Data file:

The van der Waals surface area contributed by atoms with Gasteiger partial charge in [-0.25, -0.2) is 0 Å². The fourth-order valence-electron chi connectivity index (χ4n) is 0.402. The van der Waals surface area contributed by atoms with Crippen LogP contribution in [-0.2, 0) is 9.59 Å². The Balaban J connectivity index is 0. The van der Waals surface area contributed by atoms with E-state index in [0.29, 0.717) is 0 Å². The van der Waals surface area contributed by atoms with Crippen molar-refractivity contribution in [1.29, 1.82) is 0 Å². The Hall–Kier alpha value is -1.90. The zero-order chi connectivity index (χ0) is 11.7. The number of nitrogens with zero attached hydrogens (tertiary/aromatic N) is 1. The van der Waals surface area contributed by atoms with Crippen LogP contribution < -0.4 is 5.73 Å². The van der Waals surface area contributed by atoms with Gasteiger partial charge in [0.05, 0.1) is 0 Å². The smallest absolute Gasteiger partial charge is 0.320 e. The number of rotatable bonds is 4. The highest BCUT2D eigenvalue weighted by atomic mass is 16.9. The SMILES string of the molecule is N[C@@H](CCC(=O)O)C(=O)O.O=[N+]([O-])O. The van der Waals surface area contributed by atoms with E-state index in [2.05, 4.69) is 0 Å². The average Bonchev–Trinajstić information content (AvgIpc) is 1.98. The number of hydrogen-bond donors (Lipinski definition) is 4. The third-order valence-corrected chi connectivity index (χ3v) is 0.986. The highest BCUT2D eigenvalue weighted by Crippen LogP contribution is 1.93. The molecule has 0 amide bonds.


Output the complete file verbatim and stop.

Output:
The van der Waals surface area contributed by atoms with Gasteiger partial charge in [-0.25, -0.2) is 0 Å². The fourth-order valence-electron chi connectivity index (χ4n) is 0.402. The van der Waals surface area contributed by atoms with Crippen LogP contribution in [-0.2, 0) is 9.59 Å². The Balaban J connectivity index is 0. The van der Waals surface area contributed by atoms with E-state index in [0.29, 0.717) is 0 Å². The van der Waals surface area contributed by atoms with Crippen molar-refractivity contribution in [1.29, 1.82) is 0 Å². The Hall–Kier alpha value is -1.90. The zero-order chi connectivity index (χ0) is 11.7. The number of nitrogens with zero attached hydrogens (tertiary/aromatic N) is 1. The van der Waals surface area contributed by atoms with Crippen LogP contribution < -0.4 is 5.73 Å². The van der Waals surface area contributed by atoms with Gasteiger partial charge in [0.05, 0.1) is 0 Å². The smallest absolute Gasteiger partial charge is 0.320 e. The number of rotatable bonds is 4. The highest BCUT2D eigenvalue weighted by atomic mass is 16.9. The SMILES string of the molecule is N[C@@H](CCC(=O)O)C(=O)O.O=[N+]([O-])O. The van der Waals surface area contributed by atoms with E-state index in [2.05, 4.69) is 0 Å². The average Bonchev–Trinajstić information content (AvgIpc) is 1.98. The number of hydrogen-bond donors (Lipinski definition) is 4. The third-order valence-corrected chi connectivity index (χ3v) is 0.986. The highest BCUT2D eigenvalue weighted by Crippen LogP contribution is 1.93. The molecule has 0 amide bonds.